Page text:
Tuesday, February 24, 2015

JR/YR Clinic with Jeremy Steinberg

We traveled down to the beautiful Shannondale Farms in Alpharetta, GA to audit the Region 3 JR/YR Clinic with Jeremy Steinberg. Extremely talented riders and horses were in attendance and Jeremy was a wealth of knowledge, improving everyone's rides by the end of the weekend.

I felt Jeremy focused a lot on quality of gaits and how to improve them. He went on to explain that every movement starts with the gait...so the quality of the movement can only be as good as the gait was going into the movement. I think that's really important to remember as we ride and train our horses.

He was also quick to identify any weakness in the horse, and gave good exercises on how to strengthen them. An example was several riders were struggling with their canter pirouettes. Focusing not as much on the pirouette, but strengthening the hind end and quality of the gait by asking the horse keep the "jump" in the canter while doing haunches in on a circle. This keeps strain and stress down on tendons and ligaments while strengthening the horse and subsequently improving the pirouette.

I was pleasantly surprised to see everything from Pony Riders through Grand Prix Young Riders. All rode very intelligently, classically, and compassionately. Wonderful role models for up and coming riders in Dressage.

Faith and I both took a lot home from the clinic and are looking forward to the next one. We were also able to get much needed insight on what we should be doing for Faith. We were given the information to get her on the list as an Emerging Dressage Athlete which then starts her on the pipeline. Hopefully she will be riding in the next clinic!

Monday, January 12, 2015

Shameless Plug For My Daughter's Blog

My daughter loves to write and has started her own blog. Lots of fun, especially if you know any young girls who would like to follow and read her posts.

Chasing Pony Dreams

Wednesday, December 24, 2014

JJ Tate Clinic

My daughter Faith rode the first weekend in December with JJ Tate. She was really nervous wanting to do really well. It's the first time I've ever seen her truly nervous, she's usually cool as a cucumber for all her shows, lessons...everything. WAY more chill than mom!

The clinic was outstanding as always. We were so lucky as a horse community to get her twice this year. I learned a ton by watching other riders and their horses and listening to how to fix little problems, improve certain areas, and how to think through problems. You certainly do not have to ride with JJ to learn something from her clinics.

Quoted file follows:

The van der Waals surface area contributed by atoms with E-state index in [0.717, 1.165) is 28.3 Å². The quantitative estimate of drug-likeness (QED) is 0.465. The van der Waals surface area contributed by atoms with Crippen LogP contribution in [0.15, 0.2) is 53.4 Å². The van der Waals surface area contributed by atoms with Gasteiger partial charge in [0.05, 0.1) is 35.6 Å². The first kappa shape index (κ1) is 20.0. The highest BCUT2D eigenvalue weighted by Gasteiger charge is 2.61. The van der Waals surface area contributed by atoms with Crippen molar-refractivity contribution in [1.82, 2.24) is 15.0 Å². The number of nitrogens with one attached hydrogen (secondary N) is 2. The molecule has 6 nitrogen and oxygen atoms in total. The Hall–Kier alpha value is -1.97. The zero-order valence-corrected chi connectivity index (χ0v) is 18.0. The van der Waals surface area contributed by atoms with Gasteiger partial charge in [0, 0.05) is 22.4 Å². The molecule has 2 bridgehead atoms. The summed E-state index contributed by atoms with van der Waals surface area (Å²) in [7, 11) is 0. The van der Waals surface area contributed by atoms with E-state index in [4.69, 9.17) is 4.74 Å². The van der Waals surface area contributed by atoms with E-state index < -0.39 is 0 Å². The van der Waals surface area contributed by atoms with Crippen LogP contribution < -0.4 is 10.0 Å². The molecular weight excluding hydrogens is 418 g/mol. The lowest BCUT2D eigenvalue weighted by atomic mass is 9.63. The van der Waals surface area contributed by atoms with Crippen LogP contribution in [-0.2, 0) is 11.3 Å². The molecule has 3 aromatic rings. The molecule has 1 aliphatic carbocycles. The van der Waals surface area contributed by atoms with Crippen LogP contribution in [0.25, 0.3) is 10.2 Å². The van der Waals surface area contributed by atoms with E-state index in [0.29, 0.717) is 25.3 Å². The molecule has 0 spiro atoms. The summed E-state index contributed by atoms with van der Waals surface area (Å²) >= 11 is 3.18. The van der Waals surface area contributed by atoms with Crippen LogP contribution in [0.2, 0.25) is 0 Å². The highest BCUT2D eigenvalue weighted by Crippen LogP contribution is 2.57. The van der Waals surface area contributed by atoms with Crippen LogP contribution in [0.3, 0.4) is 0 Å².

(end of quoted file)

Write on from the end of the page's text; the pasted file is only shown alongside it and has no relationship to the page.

My trainer brought Pilgrim 1 of the 2 days to just see how things were going since coming back from a month with JJ. They were really happy with his progress and have homework of introducing the double bridle and getting ready for flying changes so they can do 3rd level. So exciting.

Faith rode both days. Both her rides went exceptionally well. JJ nicknamed her "kid pro" which I found out later was JJ's nickname as a kid. JJ asked Faith if she would like to come ride ponies for her and told her to come to Florida for awhile this winter, Faith was floating away on cloud 9. So now we are waiting to get through the holidays, but then we go into planning stages for next year, including a trip to Florida.

Merry Christmas

Merry Christmas from my family (both people and furry) to yours! I hope everyone has a wonderful and safe holiday. I've been riding like crazy, even in the rain, so I can hopefully take a few days off and to spend with relaxing at home with everyone.

Friday, December 5, 2014

Tough Post, We miss you Johnny

So this post has taken entirely too long to write, but mainly because it was too hard to talk about. I'm going to keep it brief since it is still hard to think about.

After several months of treatment for his seizures Johnny appeared to be seizure free. Faith even took him for a ride. She had been looking forward to getting back on him, little did we know that it was to be there last ride together. Only two weeks after taking him off the medication his seizures violently returned. We had to make one of the hardest decisions I've ever had to make with my horses...to put him down. It didn't seem fair, he was so young, so sweet.

Faith was so brave, wanting to stay with him until the end. I was so sad for her, yet so proud of her all at the same time. I'm sure there is lots more I could say...but I just can't. Instead, here are a few pictures of our beautiful boy. I hope he's running free in the big pasture in the sky, pain free, fat and happy. He leaves a huge whole in our hearts that will be impossible to fill.

Friday, October 31, 2014

Happy Halloween

We've had a cold front move in here and it's going to be a cold, wet one here. Not that we are too worried about it. For the first time since the kids were born we are not trick or treating! Today I am hauling horses out to the local show series' Finals. Tonight we will be schooling horses, braiding, and all the hectic last minute show prep.

This week has been a bit crazy with picking up and hauling in a horse that is coming in for training for the next 3 months, teaching lessons, riding our horses, cleaning tack, washing and packing show clothes, and packing trailers. Plus I am a notorious over packer...like if I could take the entire barn I probably would.

Looks like a busy weekend! I am schooling a client's new horse in some flat classes, Faith is schooling Heather's pony over a few fence classes, Dwight is showing in the Ranch Division, and we've got 12 students showing! Hopefully we can stay warm...I may also need a drink. 

Wednesday, October 29, 2014

Riding with Fear